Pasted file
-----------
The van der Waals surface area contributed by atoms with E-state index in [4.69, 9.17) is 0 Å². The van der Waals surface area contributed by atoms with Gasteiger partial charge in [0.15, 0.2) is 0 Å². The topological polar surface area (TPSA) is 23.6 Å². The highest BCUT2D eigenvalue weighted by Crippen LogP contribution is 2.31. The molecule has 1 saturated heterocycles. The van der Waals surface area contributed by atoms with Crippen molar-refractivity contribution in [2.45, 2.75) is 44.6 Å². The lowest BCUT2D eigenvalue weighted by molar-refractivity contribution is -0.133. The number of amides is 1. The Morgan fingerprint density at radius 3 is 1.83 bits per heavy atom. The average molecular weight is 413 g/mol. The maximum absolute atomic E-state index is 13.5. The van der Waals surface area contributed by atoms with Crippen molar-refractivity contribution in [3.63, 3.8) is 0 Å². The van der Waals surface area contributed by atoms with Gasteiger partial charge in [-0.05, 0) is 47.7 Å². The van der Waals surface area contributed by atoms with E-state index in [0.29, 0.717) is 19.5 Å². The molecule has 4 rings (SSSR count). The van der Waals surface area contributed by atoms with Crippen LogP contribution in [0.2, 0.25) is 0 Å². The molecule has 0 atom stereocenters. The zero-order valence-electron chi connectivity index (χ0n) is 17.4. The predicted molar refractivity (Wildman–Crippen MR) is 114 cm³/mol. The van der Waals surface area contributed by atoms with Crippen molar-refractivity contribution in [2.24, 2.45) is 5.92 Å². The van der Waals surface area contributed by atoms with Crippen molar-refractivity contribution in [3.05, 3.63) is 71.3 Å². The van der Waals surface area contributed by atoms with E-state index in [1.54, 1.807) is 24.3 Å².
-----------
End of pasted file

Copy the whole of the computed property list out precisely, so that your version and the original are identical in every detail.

The van der Waals surface area contributed by atoms with E-state index in [4.69, 9.17) is 0 Å². The van der Waals surface area contributed by atoms with Gasteiger partial charge in [0.15, 0.2) is 0 Å². The topological polar surface area (TPSA) is 23.6 Å². The highest BCUT2D eigenvalue weighted by Crippen LogP contribution is 2.31. The molecule has 1 saturated heterocycles. The van der Waals surface area contributed by atoms with Crippen molar-refractivity contribution in [2.45, 2.75) is 44.6 Å². The lowest BCUT2D eigenvalue weighted by molar-refractivity contribution is -0.133. The number of amides is 1. The Morgan fingerprint density at radius 3 is 1.83 bits per heavy atom. The average molecular weight is 413 g/mol. The maximum absolute atomic E-state index is 13.5. The van der Waals surface area contributed by atoms with Crippen molar-refractivity contribution in [3.63, 3.8) is 0 Å². The van der Waals surface area contributed by atoms with Gasteiger partial charge in [-0.05, 0) is 47.7 Å². The van der Waals surface area contributed by atoms with E-state index in [0.29, 0.717) is 19.5 Å². The molecule has 4 rings (SSSR count). The van der Waals surface area contributed by atoms with Crippen LogP contribution in [0.2, 0.25) is 0 Å². The molecule has 0 atom stereocenters. The zero-order valence-electron chi connectivity index (χ0n) is 17.4. The predicted molar refractivity (Wildman–Crippen MR) is 114 cm³/mol. The van der Waals surface area contributed by atoms with Crippen molar-refractivity contribution in [2.24, 2.45) is 5.92 Å². The van der Waals surface area contributed by atoms with Crippen molar-refractivity contribution in [3.05, 3.63) is 71.3 Å². The van der Waals surface area contributed by atoms with E-state index in [1.54, 1.807) is 24.3 Å².